Simple steps to World building
When I first started writing my first novel The beginning of the end, my characters were in a very plain world without structure or context. My Beta readers could not picture the world within my story or any of the races, so I knew that I had some major work to do.
Make the characters in your story feel as if they were born and raised in the area that you have created for them. Or if a certain character’s storyline tells of them being a foreigner, you need to show that in the way they act and talk.
The reader doesn’t want to be told that the protagonist comes from far away, they want to judge it for themselves when they see the character’s behaviour differ from those around them.
The best stories can easily transport you to another world, and make the reader wonder about what it would be like to live there without telling then how life is in that world.
If you really tap into your world and write it properly with the different settings and landscapes, the readers might even want to visit this world.
The larger setting is the general setting for your story, and you will be able to use this when talking in broad terms within your novel. But as the storyteller you also need to know all the smaller details as well.
Where in your world are you going to start your story with your characters, and at what stage of their journey. Because not all characters will be introduced at the start of their journey.
When you think about describing your smaller settings, for example, a small town. Close your eyes and walk down every street and alleyway until you have covered every inch. By the time you have finished, not only will you have seen all of the streets and buildings, but also the characters of each area, write everything down for each place.
The important thing about this exercise is knowing the small details that make each place the characters visit unique in their own way.
Different roads to travel
You will need a lot of different settings in your novel as they will be very important in the journey of the characters. This gives the story a chance to grow for the reader as the hero takes their journey, it will make your world seem bigger than it really is.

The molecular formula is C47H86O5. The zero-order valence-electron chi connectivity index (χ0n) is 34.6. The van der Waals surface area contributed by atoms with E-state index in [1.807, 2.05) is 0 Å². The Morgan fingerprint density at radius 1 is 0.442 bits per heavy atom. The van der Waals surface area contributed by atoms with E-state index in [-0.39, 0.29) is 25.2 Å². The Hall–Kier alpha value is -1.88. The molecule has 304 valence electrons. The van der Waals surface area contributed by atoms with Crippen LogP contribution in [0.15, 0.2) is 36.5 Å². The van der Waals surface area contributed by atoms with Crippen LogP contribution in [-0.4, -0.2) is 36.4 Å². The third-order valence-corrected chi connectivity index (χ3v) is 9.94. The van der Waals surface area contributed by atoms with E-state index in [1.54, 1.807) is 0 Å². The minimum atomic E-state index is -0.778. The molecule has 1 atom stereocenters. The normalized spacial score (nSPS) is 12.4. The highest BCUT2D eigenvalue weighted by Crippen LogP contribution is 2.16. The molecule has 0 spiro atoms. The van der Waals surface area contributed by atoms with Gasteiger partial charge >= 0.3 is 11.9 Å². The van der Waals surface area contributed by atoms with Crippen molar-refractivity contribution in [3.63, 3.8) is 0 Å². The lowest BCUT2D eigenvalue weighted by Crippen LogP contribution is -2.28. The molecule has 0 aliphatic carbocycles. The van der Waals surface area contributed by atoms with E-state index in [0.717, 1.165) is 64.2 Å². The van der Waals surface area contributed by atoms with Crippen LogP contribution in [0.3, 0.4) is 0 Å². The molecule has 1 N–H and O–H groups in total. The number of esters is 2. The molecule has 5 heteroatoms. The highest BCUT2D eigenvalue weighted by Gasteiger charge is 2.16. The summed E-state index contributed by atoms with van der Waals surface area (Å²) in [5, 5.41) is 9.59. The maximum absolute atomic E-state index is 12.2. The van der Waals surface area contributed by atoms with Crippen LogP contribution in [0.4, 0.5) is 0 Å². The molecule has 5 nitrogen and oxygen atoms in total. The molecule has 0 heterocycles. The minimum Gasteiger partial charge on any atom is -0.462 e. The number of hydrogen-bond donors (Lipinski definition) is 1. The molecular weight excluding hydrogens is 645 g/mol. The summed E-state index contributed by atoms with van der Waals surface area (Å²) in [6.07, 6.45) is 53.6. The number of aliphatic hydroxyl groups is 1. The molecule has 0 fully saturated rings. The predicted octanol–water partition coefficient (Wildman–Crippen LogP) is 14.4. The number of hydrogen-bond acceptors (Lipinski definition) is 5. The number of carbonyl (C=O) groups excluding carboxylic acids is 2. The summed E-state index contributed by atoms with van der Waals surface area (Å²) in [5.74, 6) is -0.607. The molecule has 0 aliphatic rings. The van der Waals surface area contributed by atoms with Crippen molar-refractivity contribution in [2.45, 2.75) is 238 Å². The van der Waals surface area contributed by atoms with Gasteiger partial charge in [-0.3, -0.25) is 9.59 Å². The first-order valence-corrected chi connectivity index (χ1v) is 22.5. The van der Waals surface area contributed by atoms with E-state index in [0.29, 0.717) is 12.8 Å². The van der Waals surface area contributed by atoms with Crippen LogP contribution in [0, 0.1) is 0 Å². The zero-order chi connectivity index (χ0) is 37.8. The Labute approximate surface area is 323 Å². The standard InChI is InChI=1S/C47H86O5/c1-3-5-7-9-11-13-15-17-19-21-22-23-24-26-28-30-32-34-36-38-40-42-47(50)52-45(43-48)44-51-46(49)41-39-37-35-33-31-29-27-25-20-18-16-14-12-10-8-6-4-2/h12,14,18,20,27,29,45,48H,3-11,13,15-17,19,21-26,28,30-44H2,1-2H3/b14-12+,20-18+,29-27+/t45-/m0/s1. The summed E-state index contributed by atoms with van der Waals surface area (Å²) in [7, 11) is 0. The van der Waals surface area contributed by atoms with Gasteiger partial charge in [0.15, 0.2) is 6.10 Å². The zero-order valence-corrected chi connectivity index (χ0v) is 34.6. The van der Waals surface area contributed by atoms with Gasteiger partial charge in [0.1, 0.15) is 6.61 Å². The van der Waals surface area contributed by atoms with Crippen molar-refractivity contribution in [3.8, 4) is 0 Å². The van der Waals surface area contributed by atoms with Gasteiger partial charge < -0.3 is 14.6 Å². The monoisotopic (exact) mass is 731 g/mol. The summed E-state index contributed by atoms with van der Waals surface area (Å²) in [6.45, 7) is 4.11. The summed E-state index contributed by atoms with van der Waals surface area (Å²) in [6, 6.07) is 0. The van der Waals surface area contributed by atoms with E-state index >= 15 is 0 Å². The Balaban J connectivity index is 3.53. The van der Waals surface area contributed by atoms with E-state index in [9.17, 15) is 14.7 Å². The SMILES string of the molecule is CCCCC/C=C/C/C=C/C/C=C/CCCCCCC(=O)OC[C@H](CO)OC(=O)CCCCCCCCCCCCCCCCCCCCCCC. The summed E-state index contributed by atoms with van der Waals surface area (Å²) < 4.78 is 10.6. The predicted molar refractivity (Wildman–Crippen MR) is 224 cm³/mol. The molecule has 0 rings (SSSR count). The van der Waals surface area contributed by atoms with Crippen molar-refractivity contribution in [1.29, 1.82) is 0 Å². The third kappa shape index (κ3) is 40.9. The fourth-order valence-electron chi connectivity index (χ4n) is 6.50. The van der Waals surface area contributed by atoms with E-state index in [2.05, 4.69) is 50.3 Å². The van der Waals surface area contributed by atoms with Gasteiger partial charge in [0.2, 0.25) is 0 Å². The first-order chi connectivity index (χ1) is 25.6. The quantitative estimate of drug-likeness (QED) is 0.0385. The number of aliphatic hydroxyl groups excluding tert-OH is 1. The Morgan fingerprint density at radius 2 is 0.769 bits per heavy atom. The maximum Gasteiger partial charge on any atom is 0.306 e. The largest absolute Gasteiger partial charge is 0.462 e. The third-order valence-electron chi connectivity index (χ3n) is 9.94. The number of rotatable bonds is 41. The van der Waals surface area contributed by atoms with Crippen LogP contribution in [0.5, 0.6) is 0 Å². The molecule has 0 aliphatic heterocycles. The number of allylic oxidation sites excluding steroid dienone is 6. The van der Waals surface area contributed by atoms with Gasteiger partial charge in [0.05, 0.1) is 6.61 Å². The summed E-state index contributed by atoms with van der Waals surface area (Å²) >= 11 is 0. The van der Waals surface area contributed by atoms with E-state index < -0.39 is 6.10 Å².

Your character will need to travel to at least ten different places in their journey. In the first manuscript of my novel The beginning of the end I only had a few settings, then added more in the redraft. This made the story a lot more interesting and engaging.
Where, what and who
Where are your characters going to go to, where are they coming from, and what interesting places will they visit or travel past?
What different types of people will they meet, and how will this affect them on their journey?
What interesting things will happen to my character, or around them that will impact the story?
What settings can you create that will allow the readers to become totally immersed?
If your novel has the following, there will be an endless amount of trouble your character can get into, and your character getting into trouble is what adds drama and tension to your story.
Rivers, large and small: What type of terrain, landscapes and life surround these places?
Forests and plains: These two different types of settings are so much fun to play with, they can support a whole vast of different life forms.
Hills and mountains: You can have anything from the smallest hills to the highest mountain ranges, what type of obstacles will be in your character’s way as they try to pass?
Towns and small hamlets: Will your character stay for a while in these places, by-pass them, or just quickly travel through? This opens up different scenarios for you to play with.
Cities along the coast or inland: As with the towns, cities will all be different depending on where they are located. One of the main themes will be the transport of goods in and out of the said city. If inland they will use caravans, and port cities will be using ships.
I had my characters travel through each one of these in the first novel, which really helped the flow and pace of the story.
Naming the places
What names would sound cool to you? Write down names that would make the reader curious enough to want to go and visit these places that are in your story.
You need to have at least fifty different places that your characters will travel through, or visit in your story. With towns and cities I like to draw maps as a reference to have a better idea where they will go and what they will do, this is also helpful when I look back at certain places for the storyline.
But you as a writer need to describe these places in a way that the reader will not need a map, but will still believe they are walking throughout that place alongside the characters in your story.
Think of the history and the culture of the places your characters visit, because even though you might have several towns in a section of your world, the culture and people can be vastly different, which makes for an interesting story.
This is what I discovered writing my novel, The beginning of the end.